Space

Those of us who were children in the 50s and 60s were witnesses to the dawn of space travel. I remember hearing about the Sputniks and being excited by the thought of anything travelling into space. When they launched Sputnik 2 in 1957 I was haunted by the thought of the poor little dog Laika being sent up there and not coming back alive.

In 1961, when Yuri Gagarin became the first man to travel into space, my school acquired its first ever television set specifically so that we could watch the lift-off live as a whole school – all 28 of us and two teachers! This was incredibly exciting.

The launching of a man into space was exciting in itself but this was at a time when many families, especially in remote countryside locations like ours, didn’t yet have a TV set in the home. We all know that next came the Explorer, Apollo and Shuttle programmes. Space systems continue to become more and advanced and now space travel itself doesn’t often make headlines but many facets of our lives, are influenced and even sometimes controlled from space. Just think of our SatNavs and Sky dishes!

Although space travel didn’t begin until the 1950s, people have always been fascinated by space and the possibility of extra-terrestrial beings. Here is a brief summary of some of the science fiction which predated real space travel.

The First Men in the Moon is a scientific romance by the English author H G Wells, originally serialised in The Strand. His work The War of the Worlds is a science fiction novel. Its first appearance in hardcover was in 1898. and it is one of the earliest stories to detail a conflict between mankind and an extra-terrestrial race.

H.G. Wells - Books, Time Machine & War of the Worlds - Biography
The War of the Worlds, by H. G. Wells

 Mr Skygack, from Mars is considered the first science fiction comic to feature an extra-terrestrial character in the history of comics. It ran from 1907 to 1911.

In 1942, Isaac Asimov published the first of his Foundation stories—later collected in the Foundation Trilogy in the 1950s. The books recount the fall of a vast interstellar empire and the establishment of its eventual successor.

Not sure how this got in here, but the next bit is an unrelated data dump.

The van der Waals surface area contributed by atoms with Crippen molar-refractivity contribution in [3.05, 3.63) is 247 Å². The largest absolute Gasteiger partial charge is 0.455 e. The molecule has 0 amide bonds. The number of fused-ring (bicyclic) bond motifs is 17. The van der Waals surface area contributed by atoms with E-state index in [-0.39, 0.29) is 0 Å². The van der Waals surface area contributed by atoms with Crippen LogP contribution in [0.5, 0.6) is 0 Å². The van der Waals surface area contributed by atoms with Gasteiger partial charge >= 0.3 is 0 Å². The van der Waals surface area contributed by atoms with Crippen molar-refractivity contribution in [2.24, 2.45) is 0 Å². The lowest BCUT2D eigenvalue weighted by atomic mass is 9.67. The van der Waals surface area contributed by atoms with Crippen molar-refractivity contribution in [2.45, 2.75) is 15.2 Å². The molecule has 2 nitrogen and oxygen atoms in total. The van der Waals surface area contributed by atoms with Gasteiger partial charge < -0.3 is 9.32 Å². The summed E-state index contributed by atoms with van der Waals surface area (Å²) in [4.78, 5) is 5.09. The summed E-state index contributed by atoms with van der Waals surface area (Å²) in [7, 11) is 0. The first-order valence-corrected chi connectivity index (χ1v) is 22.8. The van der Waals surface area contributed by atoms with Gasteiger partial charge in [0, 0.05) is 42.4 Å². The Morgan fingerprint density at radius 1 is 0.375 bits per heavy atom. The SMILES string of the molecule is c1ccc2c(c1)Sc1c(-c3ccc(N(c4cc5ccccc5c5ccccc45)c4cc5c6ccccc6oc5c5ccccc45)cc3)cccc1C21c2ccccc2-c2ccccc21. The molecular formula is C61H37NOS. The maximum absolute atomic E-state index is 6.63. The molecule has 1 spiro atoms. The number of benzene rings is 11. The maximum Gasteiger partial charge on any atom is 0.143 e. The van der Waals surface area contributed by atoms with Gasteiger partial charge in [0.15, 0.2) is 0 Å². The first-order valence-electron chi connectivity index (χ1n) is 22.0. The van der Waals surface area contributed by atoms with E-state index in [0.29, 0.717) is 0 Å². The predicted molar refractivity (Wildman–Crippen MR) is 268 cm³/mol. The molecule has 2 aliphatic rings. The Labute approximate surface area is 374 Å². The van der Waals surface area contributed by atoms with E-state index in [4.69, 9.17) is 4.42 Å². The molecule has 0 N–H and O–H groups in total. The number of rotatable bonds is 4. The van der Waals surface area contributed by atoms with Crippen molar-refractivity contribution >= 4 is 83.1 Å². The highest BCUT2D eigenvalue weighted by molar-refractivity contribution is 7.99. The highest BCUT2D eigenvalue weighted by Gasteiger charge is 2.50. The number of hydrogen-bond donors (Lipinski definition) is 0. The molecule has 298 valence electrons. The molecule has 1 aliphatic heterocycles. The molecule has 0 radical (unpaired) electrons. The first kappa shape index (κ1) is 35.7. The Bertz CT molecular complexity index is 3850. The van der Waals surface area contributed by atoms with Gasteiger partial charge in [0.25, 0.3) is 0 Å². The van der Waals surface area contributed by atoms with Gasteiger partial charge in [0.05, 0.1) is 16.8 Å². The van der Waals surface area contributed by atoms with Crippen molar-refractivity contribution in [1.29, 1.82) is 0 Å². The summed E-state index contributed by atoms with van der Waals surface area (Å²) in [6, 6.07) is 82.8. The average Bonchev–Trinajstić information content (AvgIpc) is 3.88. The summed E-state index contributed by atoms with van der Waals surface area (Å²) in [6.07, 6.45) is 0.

Image 1 - isaac asimov foundation series 6 books collection set - (foundation,foundation a

Arthur C. Clarke was a lifelong proponent of space travel and in 1934, while still a teenager, he joined the British Interplanetary Society. When originally formed in January 1933, the British Interplanetary Society aimed not only to promote and raise the public profile of astronautics, but also to undertake practical experimentation into rocketry.

In 1948, he wrote The Sentinel for a BBC competition. Though the story was rejected, it changed the course of Clarke’s career. Not only was it the basis for 2001: A Space Odyssey but “The Sentinel” also introduced a more cosmic element to Clarke’s work. 

Dan Dare was a British science fiction comic book hero (1950 – 1967), created by Frank Hampson who also wrote the first stories. They were set in the late 1990s, but the dialogue and manner of the characters were reminiscent of British war films of the 1950s.

Eagle cover 1989.jpg

Credit to Wikipedia, Google Images, NASA, ESA, BIS. As always, I have endeavored to ensure that I have not infringed copyright through the images I have used. If, however, anyone objects to the use of a particular image please contact me and I will remove it.

15 thoughts on “Space

  1. Hi, Great post on the space programs! I remember my friends and I looking up to see the sputnik in the evening on I think it was Oct, 4th the day after my Birthday, 1957. You could see it moving along it’s way! A great sight too see. And with And Alan Sheppard, and John Glen going up, it was a wonder for the world to witness.